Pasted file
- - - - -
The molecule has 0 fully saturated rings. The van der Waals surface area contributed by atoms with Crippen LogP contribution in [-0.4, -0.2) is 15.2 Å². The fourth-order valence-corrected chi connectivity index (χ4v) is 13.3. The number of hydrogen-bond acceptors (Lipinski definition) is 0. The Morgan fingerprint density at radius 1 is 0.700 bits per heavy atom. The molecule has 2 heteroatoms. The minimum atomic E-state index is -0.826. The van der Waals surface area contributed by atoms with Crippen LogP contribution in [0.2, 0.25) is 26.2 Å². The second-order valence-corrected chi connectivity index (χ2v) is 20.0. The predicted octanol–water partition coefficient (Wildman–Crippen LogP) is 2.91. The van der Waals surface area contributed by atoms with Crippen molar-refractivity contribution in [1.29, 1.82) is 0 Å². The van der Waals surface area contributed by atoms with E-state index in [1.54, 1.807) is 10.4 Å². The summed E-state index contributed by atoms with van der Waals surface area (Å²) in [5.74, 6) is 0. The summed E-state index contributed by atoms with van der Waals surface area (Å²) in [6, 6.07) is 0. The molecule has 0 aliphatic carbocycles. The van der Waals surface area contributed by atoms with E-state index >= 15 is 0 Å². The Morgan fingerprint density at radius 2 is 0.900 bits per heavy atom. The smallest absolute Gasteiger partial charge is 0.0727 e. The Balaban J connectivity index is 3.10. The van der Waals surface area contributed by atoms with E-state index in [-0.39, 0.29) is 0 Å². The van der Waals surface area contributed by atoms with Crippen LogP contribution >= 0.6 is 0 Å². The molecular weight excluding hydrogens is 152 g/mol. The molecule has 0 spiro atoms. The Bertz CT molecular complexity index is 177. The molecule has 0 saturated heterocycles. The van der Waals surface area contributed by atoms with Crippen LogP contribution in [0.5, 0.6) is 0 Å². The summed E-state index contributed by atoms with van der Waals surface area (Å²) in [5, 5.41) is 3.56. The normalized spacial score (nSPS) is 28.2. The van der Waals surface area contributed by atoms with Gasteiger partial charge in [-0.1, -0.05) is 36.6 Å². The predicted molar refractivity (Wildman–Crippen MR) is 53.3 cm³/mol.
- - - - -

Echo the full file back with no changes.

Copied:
The molecule has 0 fully saturated rings. The van der Waals surface area contributed by atoms with Crippen LogP contribution in [-0.4, -0.2) is 15.2 Å². The fourth-order valence-corrected chi connectivity index (χ4v) is 13.3. The number of hydrogen-bond acceptors (Lipinski definition) is 0. The Morgan fingerprint density at radius 1 is 0.700 bits per heavy atom. The molecule has 2 heteroatoms. The minimum atomic E-state index is -0.826. The van der Waals surface area contributed by atoms with Crippen LogP contribution in [0.2, 0.25) is 26.2 Å². The second-order valence-corrected chi connectivity index (χ2v) is 20.0. The predicted octanol–water partition coefficient (Wildman–Crippen LogP) is 2.91. The van der Waals surface area contributed by atoms with Crippen molar-refractivity contribution in [1.29, 1.82) is 0 Å². The van der Waals surface area contributed by atoms with E-state index in [1.54, 1.807) is 10.4 Å². The summed E-state index contributed by atoms with van der Waals surface area (Å²) in [5.74, 6) is 0. The summed E-state index contributed by atoms with van der Waals surface area (Å²) in [6, 6.07) is 0. The molecule has 0 aliphatic carbocycles. The van der Waals surface area contributed by atoms with E-state index >= 15 is 0 Å². The Morgan fingerprint density at radius 2 is 0.900 bits per heavy atom. The smallest absolute Gasteiger partial charge is 0.0727 e. The Balaban J connectivity index is 3.10. The van der Waals surface area contributed by atoms with E-state index in [-0.39, 0.29) is 0 Å². The van der Waals surface area contributed by atoms with Crippen LogP contribution >= 0.6 is 0 Å². The molecular weight excluding hydrogens is 152 g/mol. The molecule has 0 spiro atoms. The Bertz CT molecular complexity index is 177. The molecule has 0 saturated heterocycles. The van der Waals surface area contributed by atoms with Crippen LogP contribution in [0.5, 0.6) is 0 Å². The summed E-state index contributed by atoms with van der Waals surface area (Å²) in [5, 5.41) is 3.56. The normalized spacial score (nSPS) is 28.2. The van der Waals surface area contributed by atoms with Gasteiger partial charge in [-0.1, -0.05) is 36.6 Å². The predicted molar refractivity (Wildman–Crippen MR) is 53.3 cm³/mol.